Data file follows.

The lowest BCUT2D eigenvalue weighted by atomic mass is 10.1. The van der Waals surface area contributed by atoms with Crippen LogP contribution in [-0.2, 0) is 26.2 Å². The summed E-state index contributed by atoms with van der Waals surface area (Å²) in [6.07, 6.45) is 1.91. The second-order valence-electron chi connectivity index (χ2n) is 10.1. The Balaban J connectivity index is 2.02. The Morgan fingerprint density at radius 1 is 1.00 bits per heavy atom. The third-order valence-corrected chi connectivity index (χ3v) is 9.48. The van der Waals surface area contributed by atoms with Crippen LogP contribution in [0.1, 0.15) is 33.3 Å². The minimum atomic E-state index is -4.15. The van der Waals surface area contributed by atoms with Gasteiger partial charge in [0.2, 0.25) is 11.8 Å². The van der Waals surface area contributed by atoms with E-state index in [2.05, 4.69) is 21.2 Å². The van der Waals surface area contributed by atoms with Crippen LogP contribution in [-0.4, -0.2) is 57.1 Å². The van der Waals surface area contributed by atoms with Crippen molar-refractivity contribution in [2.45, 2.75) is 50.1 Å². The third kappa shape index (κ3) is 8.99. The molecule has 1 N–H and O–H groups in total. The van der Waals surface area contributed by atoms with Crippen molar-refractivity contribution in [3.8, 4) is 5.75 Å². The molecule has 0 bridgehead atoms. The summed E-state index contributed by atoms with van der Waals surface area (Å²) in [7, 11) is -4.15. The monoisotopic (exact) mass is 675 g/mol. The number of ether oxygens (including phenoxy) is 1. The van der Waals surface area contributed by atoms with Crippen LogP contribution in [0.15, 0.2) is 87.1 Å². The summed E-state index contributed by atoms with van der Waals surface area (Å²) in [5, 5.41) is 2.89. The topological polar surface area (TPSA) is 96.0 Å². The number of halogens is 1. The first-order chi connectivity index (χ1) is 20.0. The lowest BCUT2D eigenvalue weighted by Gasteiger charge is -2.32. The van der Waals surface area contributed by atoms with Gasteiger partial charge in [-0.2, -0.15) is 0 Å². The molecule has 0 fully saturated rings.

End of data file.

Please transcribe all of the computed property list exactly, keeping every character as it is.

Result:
The lowest BCUT2D eigenvalue weighted by atomic mass is 10.1. The van der Waals surface area contributed by atoms with Crippen LogP contribution in [-0.2, 0) is 26.2 Å². The summed E-state index contributed by atoms with van der Waals surface area (Å²) in [6.07, 6.45) is 1.91. The second-order valence-electron chi connectivity index (χ2n) is 10.1. The Balaban J connectivity index is 2.02. The Morgan fingerprint density at radius 1 is 1.00 bits per heavy atom. The third-order valence-corrected chi connectivity index (χ3v) is 9.48. The van der Waals surface area contributed by atoms with Crippen LogP contribution in [0.1, 0.15) is 33.3 Å². The minimum atomic E-state index is -4.15. The van der Waals surface area contributed by atoms with Gasteiger partial charge in [0.2, 0.25) is 11.8 Å². The van der Waals surface area contributed by atoms with E-state index in [2.05, 4.69) is 21.2 Å². The van der Waals surface area contributed by atoms with Crippen LogP contribution in [-0.4, -0.2) is 57.1 Å². The van der Waals surface area contributed by atoms with Crippen molar-refractivity contribution in [2.45, 2.75) is 50.1 Å². The third kappa shape index (κ3) is 8.99. The molecule has 1 N–H and O–H groups in total. The van der Waals surface area contributed by atoms with Crippen molar-refractivity contribution in [3.8, 4) is 5.75 Å². The molecule has 0 bridgehead atoms. The summed E-state index contributed by atoms with van der Waals surface area (Å²) in [7, 11) is -4.15. The monoisotopic (exact) mass is 675 g/mol. The number of ether oxygens (including phenoxy) is 1. The van der Waals surface area contributed by atoms with Crippen LogP contribution in [0.15, 0.2) is 87.1 Å². The summed E-state index contributed by atoms with van der Waals surface area (Å²) in [5, 5.41) is 2.89. The topological polar surface area (TPSA) is 96.0 Å². The number of halogens is 1. The first-order chi connectivity index (χ1) is 20.0. The lowest BCUT2D eigenvalue weighted by Gasteiger charge is -2.32. The van der Waals surface area contributed by atoms with Gasteiger partial charge in [-0.2, -0.15) is 0 Å². The molecule has 0 fully saturated rings.